Caesar’s Forum: Foro di Cesare lies on the left side of the Via dei Fori Imperial ascent to Piazza Venezia. About a quarter of the site has been excavated but you can see the remains of the temple of Venus, and next to the bronze production of the first marble statue of the Roman Dictator to be seen at the Musei Capitolini. The dreaded Mamertine prison, where the ancient Romans strangled, decapitated, and starved their enemies to death. St. Peter spent part of his imprisonment here and the nearby church S. Pietro in carcere (St Peter prison); commemorating the event.

The Nerva Forum was formed southeast of Foro di Augusto. A little is left except for the two great Corinthian columns known as colonacce and the base of the Minerva Temple that has remained standing until recently. It was completed by Pope Paul V in the early 17th century to build his grand fountain Acqua Paola in Gianicolo.

8. Palatine Hill

Palatine Hill is another popular one ancient places in Rome. Log in via Foro Romano via Via dei Fori Imperiali. Palatino, one of the first seven hills to be inhabited from prehistoric times. In the days of the republic it became something equal to what we might call a smart place to live; it was later taken over by the Kings through its settlements. After Decline and Fall moved in, part of the Palatino became a joy garden for the Farnese family. Vineyards and vegetable gardens are fed between the ruins. It is now almost the only part of central Rome that gives you a glimpse of the durability of the city that lasted for centuries until the present collapse began to swallow the past.

The general theory of Palatino is far more important than its details of archeology that is difficult for the average person to comprehend. Palatino can easily create a theme for a different visit from Foro Romano but if you can set aside time for a single visit, at least go up to see a different view of Foro from the northeast corner of the hill. This is not far from the point where the mythical wolf had to suckle Romulus and Remus. In ancient times the sanctuary was marked by this place. In modern times a wolf’s wolf was kept in a cage but someone forgot to feed it. The cage is now empty for many years.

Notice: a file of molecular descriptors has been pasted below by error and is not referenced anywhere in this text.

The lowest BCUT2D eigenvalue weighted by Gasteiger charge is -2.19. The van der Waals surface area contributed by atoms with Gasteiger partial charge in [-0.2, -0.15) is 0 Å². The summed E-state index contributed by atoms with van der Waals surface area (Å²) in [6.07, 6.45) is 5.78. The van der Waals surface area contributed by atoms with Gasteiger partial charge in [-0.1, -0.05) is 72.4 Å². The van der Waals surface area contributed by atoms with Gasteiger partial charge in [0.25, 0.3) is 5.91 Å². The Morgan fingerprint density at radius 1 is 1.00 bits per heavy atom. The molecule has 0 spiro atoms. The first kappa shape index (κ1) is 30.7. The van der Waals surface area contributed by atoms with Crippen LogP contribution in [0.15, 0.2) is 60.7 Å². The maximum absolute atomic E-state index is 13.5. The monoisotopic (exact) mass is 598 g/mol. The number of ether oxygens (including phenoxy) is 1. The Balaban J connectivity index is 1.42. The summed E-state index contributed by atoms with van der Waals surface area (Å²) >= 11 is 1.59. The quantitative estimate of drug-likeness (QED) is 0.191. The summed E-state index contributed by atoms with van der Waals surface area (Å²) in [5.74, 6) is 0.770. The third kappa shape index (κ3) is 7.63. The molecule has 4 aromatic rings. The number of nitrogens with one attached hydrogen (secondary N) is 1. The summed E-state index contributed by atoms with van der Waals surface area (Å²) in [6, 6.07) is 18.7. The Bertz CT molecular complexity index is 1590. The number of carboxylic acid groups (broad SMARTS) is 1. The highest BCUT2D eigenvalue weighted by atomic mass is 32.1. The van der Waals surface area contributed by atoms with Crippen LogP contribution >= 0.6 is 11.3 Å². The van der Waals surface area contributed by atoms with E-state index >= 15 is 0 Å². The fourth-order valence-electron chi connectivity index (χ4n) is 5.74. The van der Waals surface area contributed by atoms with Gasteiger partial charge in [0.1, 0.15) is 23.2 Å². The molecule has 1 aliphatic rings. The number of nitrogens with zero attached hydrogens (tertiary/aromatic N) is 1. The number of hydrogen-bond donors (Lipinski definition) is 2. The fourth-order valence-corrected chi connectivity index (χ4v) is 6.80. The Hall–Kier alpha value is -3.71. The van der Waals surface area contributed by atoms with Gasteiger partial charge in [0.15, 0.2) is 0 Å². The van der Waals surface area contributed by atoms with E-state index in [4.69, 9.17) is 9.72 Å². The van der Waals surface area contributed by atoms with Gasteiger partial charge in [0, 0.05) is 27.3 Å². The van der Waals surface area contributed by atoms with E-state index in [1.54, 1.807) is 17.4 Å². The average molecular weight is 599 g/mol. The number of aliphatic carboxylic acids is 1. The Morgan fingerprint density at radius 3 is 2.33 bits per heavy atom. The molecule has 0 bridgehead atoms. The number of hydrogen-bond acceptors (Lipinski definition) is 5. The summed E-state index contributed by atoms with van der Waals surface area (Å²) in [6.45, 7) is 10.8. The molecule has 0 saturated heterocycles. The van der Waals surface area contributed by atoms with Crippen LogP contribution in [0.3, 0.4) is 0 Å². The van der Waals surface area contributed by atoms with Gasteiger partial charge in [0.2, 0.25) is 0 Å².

Tiberius was the first emperor to build his palace in Palatino. The ruins of Domitian’s remains are one of the largest archaeological sites. Includes Domitian’s private stadium and dining rooms. Sepimius Severus built baths and palaces here. There is a beautiful view that can be found in the ruins of the former Imperial box overlooking the Circus Maximus race. Try to visualize the area below the Emperor dressed as it coincides with the day of the busy chariot races. If you find this difficult, fill in the details with a book called The Daily Life in Ancient Rome by Jerome Carcopino, former director of the French Academy in Rome, which provides a rich and detailed picture of what life should have been like in the ancient city.